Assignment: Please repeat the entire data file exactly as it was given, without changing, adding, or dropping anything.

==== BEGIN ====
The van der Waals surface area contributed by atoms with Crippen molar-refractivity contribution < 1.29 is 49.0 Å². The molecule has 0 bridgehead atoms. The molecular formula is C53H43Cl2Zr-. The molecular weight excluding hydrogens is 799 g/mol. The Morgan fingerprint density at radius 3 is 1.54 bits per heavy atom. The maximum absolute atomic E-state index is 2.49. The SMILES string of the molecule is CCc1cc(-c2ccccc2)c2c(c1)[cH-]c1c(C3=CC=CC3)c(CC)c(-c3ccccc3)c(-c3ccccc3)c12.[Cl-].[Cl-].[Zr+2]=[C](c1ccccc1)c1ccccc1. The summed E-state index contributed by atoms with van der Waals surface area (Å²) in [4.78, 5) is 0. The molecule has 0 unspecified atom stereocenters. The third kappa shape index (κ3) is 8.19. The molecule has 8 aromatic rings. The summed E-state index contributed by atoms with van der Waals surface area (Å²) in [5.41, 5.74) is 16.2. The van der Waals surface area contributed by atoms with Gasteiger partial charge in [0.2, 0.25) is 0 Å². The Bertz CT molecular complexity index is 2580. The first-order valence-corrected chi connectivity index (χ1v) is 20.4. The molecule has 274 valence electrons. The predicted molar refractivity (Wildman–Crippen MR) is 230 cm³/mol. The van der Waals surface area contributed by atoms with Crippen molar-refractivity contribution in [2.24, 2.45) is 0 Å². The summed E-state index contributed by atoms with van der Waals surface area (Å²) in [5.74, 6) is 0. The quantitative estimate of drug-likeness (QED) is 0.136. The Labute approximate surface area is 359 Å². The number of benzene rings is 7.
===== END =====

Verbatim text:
The van der Waals surface area contributed by atoms with Crippen molar-refractivity contribution < 1.29 is 49.0 Å². The molecule has 0 bridgehead atoms. The molecular formula is C53H43Cl2Zr-. The molecular weight excluding hydrogens is 799 g/mol. The Morgan fingerprint density at radius 3 is 1.54 bits per heavy atom. The maximum absolute atomic E-state index is 2.49. The SMILES string of the molecule is CCc1cc(-c2ccccc2)c2c(c1)[cH-]c1c(C3=CC=CC3)c(CC)c(-c3ccccc3)c(-c3ccccc3)c12.[Cl-].[Cl-].[Zr+2]=[C](c1ccccc1)c1ccccc1. The summed E-state index contributed by atoms with van der Waals surface area (Å²) in [4.78, 5) is 0. The molecule has 0 unspecified atom stereocenters. The third kappa shape index (κ3) is 8.19. The molecule has 8 aromatic rings. The summed E-state index contributed by atoms with van der Waals surface area (Å²) in [5.41, 5.74) is 16.2. The van der Waals surface area contributed by atoms with Gasteiger partial charge in [0.2, 0.25) is 0 Å². The Bertz CT molecular complexity index is 2580. The first-order valence-corrected chi connectivity index (χ1v) is 20.4. The molecule has 274 valence electrons. The predicted molar refractivity (Wildman–Crippen MR) is 230 cm³/mol. The van der Waals surface area contributed by atoms with Crippen molar-refractivity contribution in [2.24, 2.45) is 0 Å². The summed E-state index contributed by atoms with van der Waals surface area (Å²) in [5.74, 6) is 0. The quantitative estimate of drug-likeness (QED) is 0.136. The Labute approximate surface area is 359 Å². The number of benzene rings is 7.